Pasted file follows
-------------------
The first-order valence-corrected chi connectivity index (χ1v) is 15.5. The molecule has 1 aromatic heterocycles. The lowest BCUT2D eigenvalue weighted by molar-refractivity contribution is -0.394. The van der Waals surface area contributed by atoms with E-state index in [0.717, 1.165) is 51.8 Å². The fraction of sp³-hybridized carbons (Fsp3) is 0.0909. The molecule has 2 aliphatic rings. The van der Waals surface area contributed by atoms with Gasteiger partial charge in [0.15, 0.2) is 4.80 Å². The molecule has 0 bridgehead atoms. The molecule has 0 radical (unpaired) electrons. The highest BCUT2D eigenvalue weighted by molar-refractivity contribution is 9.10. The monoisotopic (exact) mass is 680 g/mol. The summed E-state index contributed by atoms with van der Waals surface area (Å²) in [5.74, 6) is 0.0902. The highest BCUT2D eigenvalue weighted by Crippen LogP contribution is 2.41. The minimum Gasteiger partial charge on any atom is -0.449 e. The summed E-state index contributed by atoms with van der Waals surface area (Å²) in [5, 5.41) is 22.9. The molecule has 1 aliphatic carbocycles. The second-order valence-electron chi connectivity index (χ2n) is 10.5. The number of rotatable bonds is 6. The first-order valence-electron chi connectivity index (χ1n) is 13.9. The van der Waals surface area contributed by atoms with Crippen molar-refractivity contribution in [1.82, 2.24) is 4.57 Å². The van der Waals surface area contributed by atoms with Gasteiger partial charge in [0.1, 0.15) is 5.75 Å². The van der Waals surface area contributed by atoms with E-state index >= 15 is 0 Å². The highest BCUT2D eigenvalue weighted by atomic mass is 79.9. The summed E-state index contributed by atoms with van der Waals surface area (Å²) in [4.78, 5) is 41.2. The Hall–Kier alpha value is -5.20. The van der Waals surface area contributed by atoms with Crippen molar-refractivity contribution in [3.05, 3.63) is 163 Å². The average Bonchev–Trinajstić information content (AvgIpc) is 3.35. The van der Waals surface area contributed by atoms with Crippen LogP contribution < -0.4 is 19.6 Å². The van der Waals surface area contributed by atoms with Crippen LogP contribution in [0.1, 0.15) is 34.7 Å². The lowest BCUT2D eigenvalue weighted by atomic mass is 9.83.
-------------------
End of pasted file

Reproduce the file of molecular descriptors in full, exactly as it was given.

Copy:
The first-order valence-corrected chi connectivity index (χ1v) is 15.5. The molecule has 1 aromatic heterocycles. The lowest BCUT2D eigenvalue weighted by molar-refractivity contribution is -0.394. The van der Waals surface area contributed by atoms with E-state index in [0.717, 1.165) is 51.8 Å². The fraction of sp³-hybridized carbons (Fsp3) is 0.0909. The molecule has 2 aliphatic rings. The van der Waals surface area contributed by atoms with Gasteiger partial charge in [0.15, 0.2) is 4.80 Å². The molecule has 0 bridgehead atoms. The molecule has 0 radical (unpaired) electrons. The highest BCUT2D eigenvalue weighted by molar-refractivity contribution is 9.10. The monoisotopic (exact) mass is 680 g/mol. The summed E-state index contributed by atoms with van der Waals surface area (Å²) in [5.74, 6) is 0.0902. The highest BCUT2D eigenvalue weighted by Crippen LogP contribution is 2.41. The minimum Gasteiger partial charge on any atom is -0.449 e. The summed E-state index contributed by atoms with van der Waals surface area (Å²) in [5, 5.41) is 22.9. The molecule has 1 aliphatic carbocycles. The second-order valence-electron chi connectivity index (χ2n) is 10.5. The number of rotatable bonds is 6. The first-order valence-electron chi connectivity index (χ1n) is 13.9. The van der Waals surface area contributed by atoms with Crippen molar-refractivity contribution in [1.82, 2.24) is 4.57 Å². The van der Waals surface area contributed by atoms with Gasteiger partial charge in [0.1, 0.15) is 5.75 Å². The van der Waals surface area contributed by atoms with E-state index >= 15 is 0 Å². The highest BCUT2D eigenvalue weighted by atomic mass is 79.9. The summed E-state index contributed by atoms with van der Waals surface area (Å²) in [4.78, 5) is 41.2. The Hall–Kier alpha value is -5.20. The van der Waals surface area contributed by atoms with Crippen molar-refractivity contribution in [3.05, 3.63) is 163 Å². The average Bonchev–Trinajstić information content (AvgIpc) is 3.35. The van der Waals surface area contributed by atoms with Crippen LogP contribution < -0.4 is 19.6 Å². The van der Waals surface area contributed by atoms with Crippen LogP contribution in [0.1, 0.15) is 34.7 Å². The lowest BCUT2D eigenvalue weighted by atomic mass is 9.83.